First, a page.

Types of batteriesEdit
- Dry cells, cells that do not contain a liquid (or contain an immobilized liquid such as a paste or gel) as the electrolyte
- Primary cell, cells that cannot be recharged
- Alkaline battery, "alkaline", not rechargeable
- Mercury battery, not rechargeable
- Leclanche battery, "super heavy duty", not rechargeable
- Lithium battery, not rechargeable, "coin cell"
- Silver oxide battery, not rechargeable, watch battery
- Voltaic pile, Allesandro Voltas first battery
- Secondary cell, cells that can be recharged
- Sealed lead acid battery
- Lithium-ion battery, rechargeable, used in cell phones and laptops
- Nickel cadmium battery, "NiCd", rechargeable
- Nickel metal-hydride battery, "NiMH", rechargeable
- Nickel–zinc battery
- Primary cell, cells that cannot be recharged
- Wet cells, cells that contain liquid as the electrolyte
- Lead acid battery, rechargeable, car battery
- Nickel-iron battery, rechargeable, Edison battery
- Fuel cell, recharged by adding fuel
Alternatives to batteriesEdit
Fuel cells and solar cells are not batteries because they do not store the energy inside them.
A capacitor is not a battery because it does not store the energy in a chemical reaction. A capacitor can store electricity and create electricity much faster than a battery, but it usually costs too much to make it as big as a battery can be. Scientists and chemical engineers are working to make better capacitors and batteries for electric cars.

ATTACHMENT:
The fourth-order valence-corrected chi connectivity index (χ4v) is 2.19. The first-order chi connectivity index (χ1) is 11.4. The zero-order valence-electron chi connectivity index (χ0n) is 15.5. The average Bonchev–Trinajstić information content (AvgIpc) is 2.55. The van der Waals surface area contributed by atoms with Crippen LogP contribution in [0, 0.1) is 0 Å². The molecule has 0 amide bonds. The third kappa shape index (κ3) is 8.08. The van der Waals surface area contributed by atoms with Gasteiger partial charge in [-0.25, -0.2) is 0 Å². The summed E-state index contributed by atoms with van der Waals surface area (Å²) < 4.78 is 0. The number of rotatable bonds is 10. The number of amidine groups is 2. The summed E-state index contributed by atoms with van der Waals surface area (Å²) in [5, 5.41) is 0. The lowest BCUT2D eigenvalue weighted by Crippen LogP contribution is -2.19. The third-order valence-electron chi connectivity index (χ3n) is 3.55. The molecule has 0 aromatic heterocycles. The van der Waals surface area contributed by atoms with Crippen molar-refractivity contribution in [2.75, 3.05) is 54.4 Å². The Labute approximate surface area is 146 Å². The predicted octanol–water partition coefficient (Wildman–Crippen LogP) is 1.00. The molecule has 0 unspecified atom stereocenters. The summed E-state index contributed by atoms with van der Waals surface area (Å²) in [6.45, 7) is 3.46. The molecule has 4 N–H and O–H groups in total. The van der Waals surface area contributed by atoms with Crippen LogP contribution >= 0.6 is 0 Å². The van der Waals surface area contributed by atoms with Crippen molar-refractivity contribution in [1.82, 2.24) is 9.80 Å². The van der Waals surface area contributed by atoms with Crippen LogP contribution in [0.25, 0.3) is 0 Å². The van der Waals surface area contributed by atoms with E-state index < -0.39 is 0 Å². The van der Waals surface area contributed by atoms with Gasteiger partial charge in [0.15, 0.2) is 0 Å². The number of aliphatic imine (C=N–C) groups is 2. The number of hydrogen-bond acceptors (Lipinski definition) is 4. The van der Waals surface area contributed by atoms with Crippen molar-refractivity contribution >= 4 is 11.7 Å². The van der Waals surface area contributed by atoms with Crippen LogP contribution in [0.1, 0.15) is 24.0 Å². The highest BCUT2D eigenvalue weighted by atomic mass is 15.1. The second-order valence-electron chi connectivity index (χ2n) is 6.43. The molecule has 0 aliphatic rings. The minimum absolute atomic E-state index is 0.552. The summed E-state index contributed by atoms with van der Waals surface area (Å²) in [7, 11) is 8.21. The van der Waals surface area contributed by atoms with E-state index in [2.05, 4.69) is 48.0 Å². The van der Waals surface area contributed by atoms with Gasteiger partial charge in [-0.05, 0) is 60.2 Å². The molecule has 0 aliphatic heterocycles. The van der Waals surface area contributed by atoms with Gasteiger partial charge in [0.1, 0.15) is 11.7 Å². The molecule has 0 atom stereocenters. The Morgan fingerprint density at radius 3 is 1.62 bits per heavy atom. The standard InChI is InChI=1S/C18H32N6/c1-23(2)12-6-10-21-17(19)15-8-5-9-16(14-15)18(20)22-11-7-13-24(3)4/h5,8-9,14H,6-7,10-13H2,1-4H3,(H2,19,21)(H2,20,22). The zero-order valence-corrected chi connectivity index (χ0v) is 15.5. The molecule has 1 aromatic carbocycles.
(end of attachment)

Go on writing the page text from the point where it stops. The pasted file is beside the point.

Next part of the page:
Small electrical generators operated by hand and foot can supply power in small electrical devices. Clockwork radios, clockwork torches and similar devices also have a wind-up spring to store mechanical energy.
- ↑ "Battery Reactions and Chemistry". How Stuff Works. April 2000. Retrieved 13 April 2013.
- ↑ "How a battery works" (PDF). Skol. Retrieved 13 April 2013.
- ↑ "Connecting batteries in series and parallel". ehow.com. Retrieved 13 April 2013.
- ↑ CalmX, some as; Artist, Was an Experimental; Director, Film; producer; Creator, Video Game Content; inventors, freelance writer for some 18 years She specialized in writing about; inventions; March 2015, in particular Bellis died in. "Meet the Inventor of the First Battery". ThoughtCo.